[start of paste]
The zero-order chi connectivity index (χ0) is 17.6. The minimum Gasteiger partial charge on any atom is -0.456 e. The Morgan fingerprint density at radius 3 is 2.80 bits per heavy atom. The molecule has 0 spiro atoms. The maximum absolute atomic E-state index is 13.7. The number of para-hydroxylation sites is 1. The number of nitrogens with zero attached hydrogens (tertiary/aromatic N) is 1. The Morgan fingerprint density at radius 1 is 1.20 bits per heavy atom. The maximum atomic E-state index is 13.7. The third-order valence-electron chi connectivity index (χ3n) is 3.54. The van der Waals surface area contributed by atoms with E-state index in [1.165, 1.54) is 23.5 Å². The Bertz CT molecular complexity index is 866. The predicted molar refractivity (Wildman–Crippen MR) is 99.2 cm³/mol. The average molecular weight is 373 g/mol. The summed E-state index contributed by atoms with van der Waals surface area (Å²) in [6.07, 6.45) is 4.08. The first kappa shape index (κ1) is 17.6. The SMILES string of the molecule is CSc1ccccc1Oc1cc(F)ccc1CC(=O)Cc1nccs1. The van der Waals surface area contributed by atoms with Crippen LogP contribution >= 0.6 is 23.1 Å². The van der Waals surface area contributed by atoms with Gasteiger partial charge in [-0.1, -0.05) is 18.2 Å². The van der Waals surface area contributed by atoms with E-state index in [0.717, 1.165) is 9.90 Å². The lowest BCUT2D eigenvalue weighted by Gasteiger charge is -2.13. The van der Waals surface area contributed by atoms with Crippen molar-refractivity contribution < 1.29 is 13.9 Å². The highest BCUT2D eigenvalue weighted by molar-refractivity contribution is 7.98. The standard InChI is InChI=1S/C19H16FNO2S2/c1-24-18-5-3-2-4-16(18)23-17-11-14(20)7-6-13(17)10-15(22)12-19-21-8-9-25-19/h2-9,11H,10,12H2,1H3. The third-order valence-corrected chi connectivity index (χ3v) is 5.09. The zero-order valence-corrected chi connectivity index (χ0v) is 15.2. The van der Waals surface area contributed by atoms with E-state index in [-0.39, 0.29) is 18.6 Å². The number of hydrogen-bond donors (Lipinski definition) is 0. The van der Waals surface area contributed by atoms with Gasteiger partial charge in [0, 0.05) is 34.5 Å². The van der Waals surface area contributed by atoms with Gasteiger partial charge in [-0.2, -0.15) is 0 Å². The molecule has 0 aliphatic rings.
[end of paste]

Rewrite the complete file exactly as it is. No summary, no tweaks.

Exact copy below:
The zero-order chi connectivity index (χ0) is 17.6. The minimum Gasteiger partial charge on any atom is -0.456 e. The Morgan fingerprint density at radius 3 is 2.80 bits per heavy atom. The molecule has 0 spiro atoms. The maximum absolute atomic E-state index is 13.7. The number of para-hydroxylation sites is 1. The number of nitrogens with zero attached hydrogens (tertiary/aromatic N) is 1. The Morgan fingerprint density at radius 1 is 1.20 bits per heavy atom. The maximum atomic E-state index is 13.7. The third-order valence-electron chi connectivity index (χ3n) is 3.54. The van der Waals surface area contributed by atoms with E-state index in [1.165, 1.54) is 23.5 Å². The Bertz CT molecular complexity index is 866. The predicted molar refractivity (Wildman–Crippen MR) is 99.2 cm³/mol. The average molecular weight is 373 g/mol. The summed E-state index contributed by atoms with van der Waals surface area (Å²) in [6.07, 6.45) is 4.08. The first kappa shape index (κ1) is 17.6. The SMILES string of the molecule is CSc1ccccc1Oc1cc(F)ccc1CC(=O)Cc1nccs1. The van der Waals surface area contributed by atoms with Crippen LogP contribution >= 0.6 is 23.1 Å². The van der Waals surface area contributed by atoms with Gasteiger partial charge in [-0.1, -0.05) is 18.2 Å². The van der Waals surface area contributed by atoms with E-state index in [0.717, 1.165) is 9.90 Å². The lowest BCUT2D eigenvalue weighted by Gasteiger charge is -2.13. The van der Waals surface area contributed by atoms with Crippen molar-refractivity contribution < 1.29 is 13.9 Å². The highest BCUT2D eigenvalue weighted by molar-refractivity contribution is 7.98. The standard InChI is InChI=1S/C19H16FNO2S2/c1-24-18-5-3-2-4-16(18)23-17-11-14(20)7-6-13(17)10-15(22)12-19-21-8-9-25-19/h2-9,11H,10,12H2,1H3. The third-order valence-corrected chi connectivity index (χ3v) is 5.09. The zero-order valence-corrected chi connectivity index (χ0v) is 15.2. The van der Waals surface area contributed by atoms with E-state index in [-0.39, 0.29) is 18.6 Å². The number of hydrogen-bond donors (Lipinski definition) is 0. The van der Waals surface area contributed by atoms with Gasteiger partial charge in [0, 0.05) is 34.5 Å². The van der Waals surface area contributed by atoms with Gasteiger partial charge in [-0.2, -0.15) is 0 Å². The molecule has 0 aliphatic rings.